As we learned in Chess.com's News Director Peter Doggers' interview with Scott Frank, chess is done right in "The Queen's Gambit". They had the legendary world champion GM Garry Kasparov and the famous chess instructor NM Bruce Pandolfini on set to help with all of the chess scenes. They showed the actors how to move pieces properly, how to hit the clock,  and also helped with many of the chess references used in the show. Many of these games are real games played by real players.

Here is an excellent lesson series by Chess.com's Jeremy Kane containing many positions from the show. If you'd like to dig even deeper, here is a video lesson by GM Simon Williams on Beth Harmon's top five moves.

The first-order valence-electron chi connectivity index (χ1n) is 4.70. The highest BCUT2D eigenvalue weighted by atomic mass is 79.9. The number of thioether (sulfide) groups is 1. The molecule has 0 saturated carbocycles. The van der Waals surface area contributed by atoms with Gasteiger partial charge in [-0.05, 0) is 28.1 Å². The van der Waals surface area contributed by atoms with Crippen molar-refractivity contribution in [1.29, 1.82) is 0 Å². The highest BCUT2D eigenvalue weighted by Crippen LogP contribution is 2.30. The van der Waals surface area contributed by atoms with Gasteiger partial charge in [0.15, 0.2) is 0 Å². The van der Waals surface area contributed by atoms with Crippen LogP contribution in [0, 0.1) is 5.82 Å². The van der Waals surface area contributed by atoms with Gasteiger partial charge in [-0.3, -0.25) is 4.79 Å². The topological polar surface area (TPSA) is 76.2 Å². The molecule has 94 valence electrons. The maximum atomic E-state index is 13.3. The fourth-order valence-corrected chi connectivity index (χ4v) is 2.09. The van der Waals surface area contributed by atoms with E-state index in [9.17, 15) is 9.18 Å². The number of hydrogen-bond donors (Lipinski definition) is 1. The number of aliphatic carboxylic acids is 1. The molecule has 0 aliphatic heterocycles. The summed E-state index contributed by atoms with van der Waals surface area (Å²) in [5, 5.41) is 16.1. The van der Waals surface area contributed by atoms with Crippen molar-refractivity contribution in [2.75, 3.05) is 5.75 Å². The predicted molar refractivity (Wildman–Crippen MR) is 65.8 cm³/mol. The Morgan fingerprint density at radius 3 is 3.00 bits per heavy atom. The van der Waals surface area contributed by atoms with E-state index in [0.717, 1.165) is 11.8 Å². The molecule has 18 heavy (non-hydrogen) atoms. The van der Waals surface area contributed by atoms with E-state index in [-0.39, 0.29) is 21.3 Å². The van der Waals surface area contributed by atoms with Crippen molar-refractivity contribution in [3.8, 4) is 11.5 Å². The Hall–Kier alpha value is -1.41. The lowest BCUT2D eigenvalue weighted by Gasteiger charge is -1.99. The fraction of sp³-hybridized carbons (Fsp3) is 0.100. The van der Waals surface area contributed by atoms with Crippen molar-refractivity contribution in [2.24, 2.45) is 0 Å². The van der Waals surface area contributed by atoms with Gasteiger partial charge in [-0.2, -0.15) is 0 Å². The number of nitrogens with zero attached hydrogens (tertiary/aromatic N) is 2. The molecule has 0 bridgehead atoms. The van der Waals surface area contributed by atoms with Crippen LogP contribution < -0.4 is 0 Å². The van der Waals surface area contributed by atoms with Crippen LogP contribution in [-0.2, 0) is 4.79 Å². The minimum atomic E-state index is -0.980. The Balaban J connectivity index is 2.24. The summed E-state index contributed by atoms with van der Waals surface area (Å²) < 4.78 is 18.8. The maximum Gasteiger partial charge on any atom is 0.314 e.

Chess Mistakes

Even though the chess in "The Queen's Gambit" was done extremely well, the keenest eyes have found a few mistakes. Chess.com's October 2020 Blog of the Month (written by Chess.com user Rocky64) found an almost imperceptible mistake during a specific scene. Chess.com's Director of Content NM Sam Copeland has a great blog on some of these slight errors here.

Chess Terms

"The Queen's Gambit" mentions many, many chess terms. Here is a glossary of most of these chess terms:

  • Backward Pawn is mentioned in the first episode. It is a type of pawn seen in many different pawn structures.
  • Blunder refers to a bad move—usually an error that costs someone the game.
  • Checkmate is displayed in the first episode and shown multiple times throughout the series. Delivering checkmate is how a player wins a game of chess.